Sunday, March 17, 2019
An Analysis of Coleridges Kubla Kahn Essay -- Coleridge Kubla Khan Es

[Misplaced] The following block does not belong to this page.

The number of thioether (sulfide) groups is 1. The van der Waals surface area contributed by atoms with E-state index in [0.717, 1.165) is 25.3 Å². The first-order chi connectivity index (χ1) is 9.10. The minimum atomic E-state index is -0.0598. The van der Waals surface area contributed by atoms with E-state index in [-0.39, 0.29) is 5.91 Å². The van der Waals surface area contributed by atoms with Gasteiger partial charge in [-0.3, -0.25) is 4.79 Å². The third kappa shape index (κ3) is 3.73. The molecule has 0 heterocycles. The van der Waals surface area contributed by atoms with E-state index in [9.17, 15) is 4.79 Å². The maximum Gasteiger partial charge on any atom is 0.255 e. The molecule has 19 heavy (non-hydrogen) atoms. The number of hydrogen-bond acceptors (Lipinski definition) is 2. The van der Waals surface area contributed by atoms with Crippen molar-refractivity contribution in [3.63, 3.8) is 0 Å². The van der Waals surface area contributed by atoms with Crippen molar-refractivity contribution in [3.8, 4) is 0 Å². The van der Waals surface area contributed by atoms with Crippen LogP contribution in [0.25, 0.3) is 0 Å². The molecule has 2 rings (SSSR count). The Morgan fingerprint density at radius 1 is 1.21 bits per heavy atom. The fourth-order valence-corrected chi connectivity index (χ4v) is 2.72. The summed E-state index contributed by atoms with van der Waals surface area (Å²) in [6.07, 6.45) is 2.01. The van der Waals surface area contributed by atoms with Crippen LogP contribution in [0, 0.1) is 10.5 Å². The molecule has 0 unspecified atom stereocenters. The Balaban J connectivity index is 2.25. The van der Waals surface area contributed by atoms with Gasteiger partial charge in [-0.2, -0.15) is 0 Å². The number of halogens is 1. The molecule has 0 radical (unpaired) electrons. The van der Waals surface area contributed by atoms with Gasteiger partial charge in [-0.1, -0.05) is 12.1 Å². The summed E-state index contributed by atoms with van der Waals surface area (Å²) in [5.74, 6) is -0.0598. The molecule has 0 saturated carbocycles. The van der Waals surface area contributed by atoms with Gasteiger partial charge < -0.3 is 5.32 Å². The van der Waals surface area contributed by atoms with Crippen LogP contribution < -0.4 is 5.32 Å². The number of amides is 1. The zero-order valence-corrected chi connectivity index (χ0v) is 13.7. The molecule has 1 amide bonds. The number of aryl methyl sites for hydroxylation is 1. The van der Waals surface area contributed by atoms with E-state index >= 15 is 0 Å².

An Analysis of Coleridges Kubla Kahn Although the hurl of Kubla Kahn is beautiful, it is complex. The rhyming exercises are quite complicated the first stanza, for instance, rhymes in the pattern abaab ccdede. Coleridges patterns of alliteration are also involved He will sometimes use the phonate at the beginning of one syllable as the sound at the beginning of the next syllable, as in Xanadu did in fold one, miles meandering in thread 25, and deep delight in line 44. He also alliterates vowels, not only consonants, to produce a cadent singsong effect. Although the form and the beautiful language in Kubla Kahn were all that I could appreciate when I first read the poem, I concur since fare to realize that the poem has a complex symbolic pattern, as well. My avouch analysis may seem to be paltry when faced with the item that there get under ones skin been thousands of criticisms of this poem published, some comprising entire volumes. But the truly quantity of criticism may serve as an argument that each interpretation of the poem is really an investigation of the writer of the criticism. That is to say, the poem has no outward marrow, or at least that the meaning put in by the author is of secondary importance. The subtitle of Kubla Kahn reads Or a great deal in a Dream. Dreams may or may not have symbolic meaning, but it is doubtful that anyone intentionally designed symbolic meaning specifically for an individual dream. My reading of Kubla Kahn depends on a biographical full point from Coleridges life. Coleridge was an opium addict for years, and Appelbaum, an editor of a collection of romantic poetry, claims that some of his Coleridges poems recoil the anguish this caused. (Appelbaum viii) Coleridge... ...s a change in the authors attitude. Whereas he may have previously been supposed to be merely an opium visionary -- a pallid person who lives outside the everyday reality that the rest of us wait -- he is revealed here to be a creat or, a strong individual, as well. Coleridge is here identifying himself with Kubla Kahn. The Kahn decreed a stately pleasure dome, while Coleridge created a poem that is equated with the dome. Kubla Kahn is Coleridges attempt to rise above what many people direct drug addicts to be and to show himself to be a strong creator, on a level with an emperor who founded of a great dynasty. Works Cited Coleridge, Samuel Taylor. Kubla Kahn in The McGraw-Hill Book of Poetry. Ed. Kraft Rompf and Robert DiYanni. New York McGraw-Hill, 1993. Appelbaum, Stanley, Ed. English Romantic Poetry An Anthology. Mineola Dover, 1996.